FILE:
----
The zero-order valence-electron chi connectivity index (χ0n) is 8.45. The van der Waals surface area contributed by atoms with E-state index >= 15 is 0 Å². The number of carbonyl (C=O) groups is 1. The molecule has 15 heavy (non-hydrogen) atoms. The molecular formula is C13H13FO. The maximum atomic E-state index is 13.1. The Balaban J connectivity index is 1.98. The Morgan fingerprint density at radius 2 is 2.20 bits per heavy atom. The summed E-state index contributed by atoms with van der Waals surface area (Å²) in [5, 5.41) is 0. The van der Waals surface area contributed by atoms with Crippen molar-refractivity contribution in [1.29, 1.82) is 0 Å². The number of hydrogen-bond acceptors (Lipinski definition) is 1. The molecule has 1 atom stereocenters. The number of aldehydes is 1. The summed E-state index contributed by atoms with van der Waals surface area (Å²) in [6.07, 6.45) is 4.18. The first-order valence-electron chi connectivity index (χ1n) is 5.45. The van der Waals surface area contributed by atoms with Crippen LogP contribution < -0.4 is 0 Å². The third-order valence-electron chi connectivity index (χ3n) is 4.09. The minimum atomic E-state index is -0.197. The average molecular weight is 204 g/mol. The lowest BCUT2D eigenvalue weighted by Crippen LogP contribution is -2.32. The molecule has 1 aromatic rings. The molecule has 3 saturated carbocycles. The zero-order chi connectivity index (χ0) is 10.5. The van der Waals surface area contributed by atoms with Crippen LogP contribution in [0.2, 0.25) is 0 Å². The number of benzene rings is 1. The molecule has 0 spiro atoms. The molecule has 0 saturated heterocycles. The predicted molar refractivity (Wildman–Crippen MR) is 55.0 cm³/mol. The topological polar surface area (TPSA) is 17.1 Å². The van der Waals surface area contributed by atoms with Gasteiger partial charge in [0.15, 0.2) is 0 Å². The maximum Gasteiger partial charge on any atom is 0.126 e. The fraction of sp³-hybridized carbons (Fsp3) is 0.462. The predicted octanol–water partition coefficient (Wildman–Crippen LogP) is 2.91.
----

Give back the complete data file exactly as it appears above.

The zero-order valence-electron chi connectivity index (χ0n) is 8.45. The van der Waals surface area contributed by atoms with E-state index >= 15 is 0 Å². The number of carbonyl (C=O) groups is 1. The molecule has 15 heavy (non-hydrogen) atoms. The molecular formula is C13H13FO. The maximum atomic E-state index is 13.1. The Balaban J connectivity index is 1.98. The Morgan fingerprint density at radius 2 is 2.20 bits per heavy atom. The summed E-state index contributed by atoms with van der Waals surface area (Å²) in [5, 5.41) is 0. The van der Waals surface area contributed by atoms with Crippen molar-refractivity contribution in [1.29, 1.82) is 0 Å². The number of hydrogen-bond acceptors (Lipinski definition) is 1. The molecule has 1 atom stereocenters. The number of aldehydes is 1. The summed E-state index contributed by atoms with van der Waals surface area (Å²) in [6.07, 6.45) is 4.18. The first-order valence-electron chi connectivity index (χ1n) is 5.45. The van der Waals surface area contributed by atoms with Crippen LogP contribution < -0.4 is 0 Å². The third-order valence-electron chi connectivity index (χ3n) is 4.09. The minimum atomic E-state index is -0.197. The average molecular weight is 204 g/mol. The lowest BCUT2D eigenvalue weighted by Crippen LogP contribution is -2.32. The molecule has 1 aromatic rings. The molecule has 3 saturated carbocycles. The zero-order chi connectivity index (χ0) is 10.5. The van der Waals surface area contributed by atoms with Crippen LogP contribution in [0.2, 0.25) is 0 Å². The number of benzene rings is 1. The molecule has 0 spiro atoms. The molecule has 0 saturated heterocycles. The predicted molar refractivity (Wildman–Crippen MR) is 55.0 cm³/mol. The topological polar surface area (TPSA) is 17.1 Å². The van der Waals surface area contributed by atoms with Gasteiger partial charge in [0.15, 0.2) is 0 Å². The maximum Gasteiger partial charge on any atom is 0.126 e. The fraction of sp³-hybridized carbons (Fsp3) is 0.462. The predicted octanol–water partition coefficient (Wildman–Crippen LogP) is 2.91.